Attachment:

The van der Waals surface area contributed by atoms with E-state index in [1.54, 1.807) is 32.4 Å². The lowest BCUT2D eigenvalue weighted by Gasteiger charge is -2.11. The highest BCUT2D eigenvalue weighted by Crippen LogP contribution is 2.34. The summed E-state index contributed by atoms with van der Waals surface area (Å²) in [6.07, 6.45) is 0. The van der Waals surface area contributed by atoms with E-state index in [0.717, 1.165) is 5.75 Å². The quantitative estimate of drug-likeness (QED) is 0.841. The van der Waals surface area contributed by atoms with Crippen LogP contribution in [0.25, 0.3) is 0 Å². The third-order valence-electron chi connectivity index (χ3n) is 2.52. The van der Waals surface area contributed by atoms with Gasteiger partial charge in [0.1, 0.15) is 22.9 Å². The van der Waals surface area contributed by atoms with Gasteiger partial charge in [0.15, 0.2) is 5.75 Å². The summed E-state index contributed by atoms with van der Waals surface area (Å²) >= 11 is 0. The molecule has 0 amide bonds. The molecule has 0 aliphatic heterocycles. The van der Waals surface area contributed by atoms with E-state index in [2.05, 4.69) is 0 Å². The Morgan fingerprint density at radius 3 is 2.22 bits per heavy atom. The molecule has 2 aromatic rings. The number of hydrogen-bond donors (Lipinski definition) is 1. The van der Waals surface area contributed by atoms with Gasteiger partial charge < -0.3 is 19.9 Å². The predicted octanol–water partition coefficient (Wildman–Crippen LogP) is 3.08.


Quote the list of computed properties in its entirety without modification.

The van der Waals surface area contributed by atoms with E-state index in [1.54, 1.807) is 32.4 Å². The lowest BCUT2D eigenvalue weighted by Gasteiger charge is -2.11. The highest BCUT2D eigenvalue weighted by Crippen LogP contribution is 2.34. The summed E-state index contributed by atoms with van der Waals surface area (Å²) in [6.07, 6.45) is 0. The van der Waals surface area contributed by atoms with E-state index in [0.717, 1.165) is 5.75 Å². The quantitative estimate of drug-likeness (QED) is 0.841. The van der Waals surface area contributed by atoms with Crippen LogP contribution in [0.25, 0.3) is 0 Å². The third-order valence-electron chi connectivity index (χ3n) is 2.52. The van der Waals surface area contributed by atoms with Gasteiger partial charge in [0.1, 0.15) is 22.9 Å². The van der Waals surface area contributed by atoms with Gasteiger partial charge in [0.15, 0.2) is 5.75 Å². The summed E-state index contributed by atoms with van der Waals surface area (Å²) >= 11 is 0. The molecule has 0 amide bonds. The molecule has 0 aliphatic heterocycles. The van der Waals surface area contributed by atoms with E-state index in [2.05, 4.69) is 0 Å². The Morgan fingerprint density at radius 3 is 2.22 bits per heavy atom. The molecule has 2 aromatic rings. The number of hydrogen-bond donors (Lipinski definition) is 1. The van der Waals surface area contributed by atoms with Gasteiger partial charge < -0.3 is 19.9 Å². The predicted octanol–water partition coefficient (Wildman–Crippen LogP) is 3.08.